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At a time when serious long-term strategic decisions need to be
taken to turn over a new leaf in the most effective and quickest
manner, technology could well be Malta’s ray of hope.
The way technology is shaping and will continue to shape, every
sector of society is evident for all to see. Taking one of
Malta’s most prominent industries, financial services, as an
example, ICT occupies a pivotal role, from payments, which have
increasingly moved from cash and paper-based methods to the use of
digital solutions, as well as securities clearing and settlement,
electronic and algorithmic trading, lending and funding operations,
peer-to-peer finance, credit rating, insurance underwriting, claim
management and back-office operations.1
But technology is not merely key to the industries that are at
the forefront of Malta’s economy; it is, in itself, a
facilitator and a formidable ally in any jurisdiction’s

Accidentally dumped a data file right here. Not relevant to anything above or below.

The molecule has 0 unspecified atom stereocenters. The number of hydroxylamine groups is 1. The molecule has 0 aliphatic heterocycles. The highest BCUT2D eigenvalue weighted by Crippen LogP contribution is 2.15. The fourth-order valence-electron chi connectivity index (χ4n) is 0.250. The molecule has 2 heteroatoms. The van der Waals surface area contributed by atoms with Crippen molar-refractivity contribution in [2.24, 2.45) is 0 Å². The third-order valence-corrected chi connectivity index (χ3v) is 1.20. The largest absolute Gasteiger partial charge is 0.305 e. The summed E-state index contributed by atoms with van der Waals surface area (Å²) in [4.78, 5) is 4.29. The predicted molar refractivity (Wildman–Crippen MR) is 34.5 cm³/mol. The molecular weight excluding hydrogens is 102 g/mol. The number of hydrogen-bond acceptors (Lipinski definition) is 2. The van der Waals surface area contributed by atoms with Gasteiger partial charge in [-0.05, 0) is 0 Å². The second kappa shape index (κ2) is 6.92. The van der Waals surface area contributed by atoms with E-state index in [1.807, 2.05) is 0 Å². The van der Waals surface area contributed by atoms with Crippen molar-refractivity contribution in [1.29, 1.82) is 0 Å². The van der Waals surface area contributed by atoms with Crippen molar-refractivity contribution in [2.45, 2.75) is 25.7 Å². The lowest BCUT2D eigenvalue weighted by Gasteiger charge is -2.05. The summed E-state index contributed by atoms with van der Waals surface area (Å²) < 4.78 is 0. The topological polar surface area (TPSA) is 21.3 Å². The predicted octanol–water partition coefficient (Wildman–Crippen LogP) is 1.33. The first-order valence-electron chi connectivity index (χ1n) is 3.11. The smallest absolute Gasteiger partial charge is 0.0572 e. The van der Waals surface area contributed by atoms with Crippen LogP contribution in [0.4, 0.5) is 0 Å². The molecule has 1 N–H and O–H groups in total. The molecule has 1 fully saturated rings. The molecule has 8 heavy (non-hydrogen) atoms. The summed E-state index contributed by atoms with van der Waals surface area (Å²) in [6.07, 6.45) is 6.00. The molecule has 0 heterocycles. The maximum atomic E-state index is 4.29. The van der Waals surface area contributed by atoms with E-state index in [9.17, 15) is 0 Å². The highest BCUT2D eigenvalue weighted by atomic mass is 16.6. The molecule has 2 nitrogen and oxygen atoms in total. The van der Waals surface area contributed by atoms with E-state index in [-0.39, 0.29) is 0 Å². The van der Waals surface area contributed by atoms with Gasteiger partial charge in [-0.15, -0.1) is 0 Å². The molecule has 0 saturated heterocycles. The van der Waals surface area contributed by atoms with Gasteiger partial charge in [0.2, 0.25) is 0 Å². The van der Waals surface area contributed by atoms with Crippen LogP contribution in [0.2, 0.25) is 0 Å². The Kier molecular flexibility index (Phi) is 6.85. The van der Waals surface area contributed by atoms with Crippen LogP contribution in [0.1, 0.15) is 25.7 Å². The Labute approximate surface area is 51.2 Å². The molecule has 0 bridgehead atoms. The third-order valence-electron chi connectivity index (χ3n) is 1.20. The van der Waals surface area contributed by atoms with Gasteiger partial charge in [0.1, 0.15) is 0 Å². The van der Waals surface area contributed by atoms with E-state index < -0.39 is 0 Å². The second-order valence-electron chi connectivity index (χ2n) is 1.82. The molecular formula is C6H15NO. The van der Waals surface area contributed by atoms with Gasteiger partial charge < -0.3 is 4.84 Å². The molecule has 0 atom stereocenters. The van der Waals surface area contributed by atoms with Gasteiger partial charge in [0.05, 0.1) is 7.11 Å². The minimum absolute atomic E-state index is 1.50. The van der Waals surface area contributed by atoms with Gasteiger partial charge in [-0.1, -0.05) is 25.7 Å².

progress. Of course, it must be used well and wisely and brings
with it its challenges, including change – but any delay in
meeting these challenges and embracing the opportunities that
technology offers is wasted time – a commodity that our
island and its industries do not have.
In order to move away from the status quo, Malta must
necessarily achieve three principal goals: Inspire Trust; Reduce
Bureaucracy and Incentivise Technological Development and Uptake in
all areas of society. Technology could and should be a common theme
running throughout this narrative.
The first of these goals is the more difficult to achieve since
it does not depend solely on dedicating focus and funds but entails
a political commitment across the political divide to put partisan
politics and personal agendas aside. Good governance, integrity and
transparency at all levels of government and its institutions need
to be assumed and cannot be rendered ambiguous. Very short-term
thinking and a culture of nepotism that disregards skills and
competence in the public service and the market in general, on many
goods or services, is a recipe for disaster.
Technology can avoid manipulation, eliminate discrimination and
political favouritism and many other bad habits. Technology
executes objectively what it is coded to execute without favour or
fear of losing votes; but to implement it on a nation-wide scale in
a manner that is trusted, there must be audit and assurance systems
that check out the technology for any in-built flaws and to ensure
that it has been coded ethically. This is what was intended in the
technology regulatory laws …….